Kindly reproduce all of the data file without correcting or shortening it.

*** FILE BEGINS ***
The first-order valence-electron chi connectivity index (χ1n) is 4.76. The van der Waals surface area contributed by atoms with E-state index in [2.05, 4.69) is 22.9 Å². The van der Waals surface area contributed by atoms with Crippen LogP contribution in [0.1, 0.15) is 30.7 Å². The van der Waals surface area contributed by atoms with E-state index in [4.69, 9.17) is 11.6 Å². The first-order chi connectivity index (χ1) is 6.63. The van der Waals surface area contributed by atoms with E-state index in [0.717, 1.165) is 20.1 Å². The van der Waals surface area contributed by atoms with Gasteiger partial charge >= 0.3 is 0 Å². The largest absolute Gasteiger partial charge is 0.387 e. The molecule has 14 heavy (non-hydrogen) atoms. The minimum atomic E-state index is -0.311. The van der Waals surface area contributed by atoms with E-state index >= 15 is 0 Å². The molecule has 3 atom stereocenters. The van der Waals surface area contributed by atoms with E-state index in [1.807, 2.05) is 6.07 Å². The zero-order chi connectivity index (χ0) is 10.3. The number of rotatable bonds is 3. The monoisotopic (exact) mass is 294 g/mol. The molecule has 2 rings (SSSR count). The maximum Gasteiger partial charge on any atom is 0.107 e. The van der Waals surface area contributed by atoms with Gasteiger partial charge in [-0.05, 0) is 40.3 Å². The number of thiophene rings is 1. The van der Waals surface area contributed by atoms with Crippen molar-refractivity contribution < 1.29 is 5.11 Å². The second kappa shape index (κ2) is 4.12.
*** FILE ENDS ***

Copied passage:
The first-order valence-electron chi connectivity index (χ1n) is 4.76. The van der Waals surface area contributed by atoms with E-state index in [2.05, 4.69) is 22.9 Å². The van der Waals surface area contributed by atoms with Crippen LogP contribution in [0.1, 0.15) is 30.7 Å². The van der Waals surface area contributed by atoms with E-state index in [4.69, 9.17) is 11.6 Å². The first-order chi connectivity index (χ1) is 6.63. The van der Waals surface area contributed by atoms with E-state index in [0.717, 1.165) is 20.1 Å². The van der Waals surface area contributed by atoms with Gasteiger partial charge >= 0.3 is 0 Å². The largest absolute Gasteiger partial charge is 0.387 e. The molecule has 14 heavy (non-hydrogen) atoms. The minimum atomic E-state index is -0.311. The van der Waals surface area contributed by atoms with E-state index >= 15 is 0 Å². The molecule has 3 atom stereocenters. The van der Waals surface area contributed by atoms with E-state index in [1.807, 2.05) is 6.07 Å². The zero-order chi connectivity index (χ0) is 10.3. The number of rotatable bonds is 3. The monoisotopic (exact) mass is 294 g/mol. The molecule has 2 rings (SSSR count). The maximum Gasteiger partial charge on any atom is 0.107 e. The van der Waals surface area contributed by atoms with Gasteiger partial charge in [-0.05, 0) is 40.3 Å². The number of thiophene rings is 1. The van der Waals surface area contributed by atoms with Crippen molar-refractivity contribution < 1.29 is 5.11 Å². The second kappa shape index (κ2) is 4.12.